A challenge presents itself and I need to get away from dull desk work. Rossini Arias. I confess I am not big on Opera. Mostly too overblown for my puritan tastes. But one Opera singer moves me. A lot. She is a mezzo-soprano called Cecilia Bartoli.
You need to work around some pretty major egos in book publishing. But you gingerly hotfoot in a whole new field of coals and eggshells with the maestros in Classical Music. Prima donnas and prima uomos get their tags from that world after all. Vladimir Ashkenazy was an exception, as was Cecilia Bartoli. It frustrated me to see such characters under a blanket of convention. Subsumed beneath stiff DJs for the men and the woman decorated like some upholstered baroque confection. But, as with many conventions, stepping into new territory can be a risky business.
We set up a morning photo-session in the Blackfriars studio of ace photographer Tony McGee. TV-AM turned up as the Press Office had tipped them off about us using a high-flyer fashion photographer. But a quick interview and I shooed them away before the session. That dealt with Tony and I talk. On the wall behind us is a print by Robert Freeman, the shot for the With The Beatles album. I still covert it. We chatted about keeping the session relaxed and seeing if we could ease away from some of the formality of an opera CD. What we didn’t want was to impose any false trendy veneer but extract something from the artist’s look when we met her.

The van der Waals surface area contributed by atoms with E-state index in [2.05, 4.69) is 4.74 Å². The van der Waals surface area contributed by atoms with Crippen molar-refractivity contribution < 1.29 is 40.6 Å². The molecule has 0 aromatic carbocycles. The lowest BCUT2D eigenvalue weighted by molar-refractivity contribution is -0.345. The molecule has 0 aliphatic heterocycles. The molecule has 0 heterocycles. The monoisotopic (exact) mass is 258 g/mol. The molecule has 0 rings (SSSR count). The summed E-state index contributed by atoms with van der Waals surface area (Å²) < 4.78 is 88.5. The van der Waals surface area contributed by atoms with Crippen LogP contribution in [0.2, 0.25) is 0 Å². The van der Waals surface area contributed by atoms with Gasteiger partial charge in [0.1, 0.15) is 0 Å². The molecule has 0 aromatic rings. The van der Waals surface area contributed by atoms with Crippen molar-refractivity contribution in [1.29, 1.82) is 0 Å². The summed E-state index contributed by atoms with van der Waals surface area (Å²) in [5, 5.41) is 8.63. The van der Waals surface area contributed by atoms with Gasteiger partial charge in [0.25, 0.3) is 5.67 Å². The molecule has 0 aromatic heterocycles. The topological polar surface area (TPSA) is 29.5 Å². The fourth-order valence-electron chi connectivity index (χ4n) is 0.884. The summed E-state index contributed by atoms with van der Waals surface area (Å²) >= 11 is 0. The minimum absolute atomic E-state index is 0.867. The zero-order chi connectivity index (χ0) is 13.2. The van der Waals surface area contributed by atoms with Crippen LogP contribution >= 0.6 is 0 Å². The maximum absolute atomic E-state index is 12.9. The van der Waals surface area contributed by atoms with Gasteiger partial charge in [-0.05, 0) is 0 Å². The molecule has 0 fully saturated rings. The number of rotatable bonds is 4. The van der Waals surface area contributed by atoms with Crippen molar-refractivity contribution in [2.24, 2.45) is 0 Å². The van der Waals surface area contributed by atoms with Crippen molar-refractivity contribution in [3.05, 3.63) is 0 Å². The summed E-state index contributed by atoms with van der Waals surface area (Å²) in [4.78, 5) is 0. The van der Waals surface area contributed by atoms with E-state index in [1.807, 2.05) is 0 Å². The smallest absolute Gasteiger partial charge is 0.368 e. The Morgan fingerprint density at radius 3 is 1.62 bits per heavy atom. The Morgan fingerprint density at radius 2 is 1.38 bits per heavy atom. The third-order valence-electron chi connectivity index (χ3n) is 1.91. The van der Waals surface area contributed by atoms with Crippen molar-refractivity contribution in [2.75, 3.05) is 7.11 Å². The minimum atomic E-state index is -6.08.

And our artist arrived. Wow. Having worked with a lot of models and being married to my lovely wife, Sandy Nightingale, it takes quite a bit for a woman’s looks to take breath away. Picture Cecilia in her leather jacket and a white T-Shirt. That’ll do it.
Two minutes discussion and we agreed we must shoot her in her own clothes. Thankfully she agreed. Just a beautiful young singer. Perfect serendipity. More traditional shots as insurance which were used on the CD. Marketing took fright. Maybe, at that time, it would have looked too much of a stunt to use the leather-jacket shot on Arias, but we got the leather shot and it made to the poster. And it got talked about. She was getting all the attention she deserved.
So what about the Ferrari? Did she arrive in one? No, a black cab. But I need to describe something very special to you.
As we took the costume shots I wanted to ease more vitality into the images and I asked her if you would possibly sing. Just a little for animation. And she did. So softly but the latent power was beyond words. Well beyond my words. The hairs are going up on the back of my neck as I recall it. Such a sense of limitless power, life, passion – everything. So close, just the other side of Tony’s lens. All at such low volume.
And the nearest I can get to describing it is my memory of standing next to that Ferrari in Umbria. Purring. Stationary. With the potent certainty that a mere breath on the throttle would unleash unlimited, almost frightening power.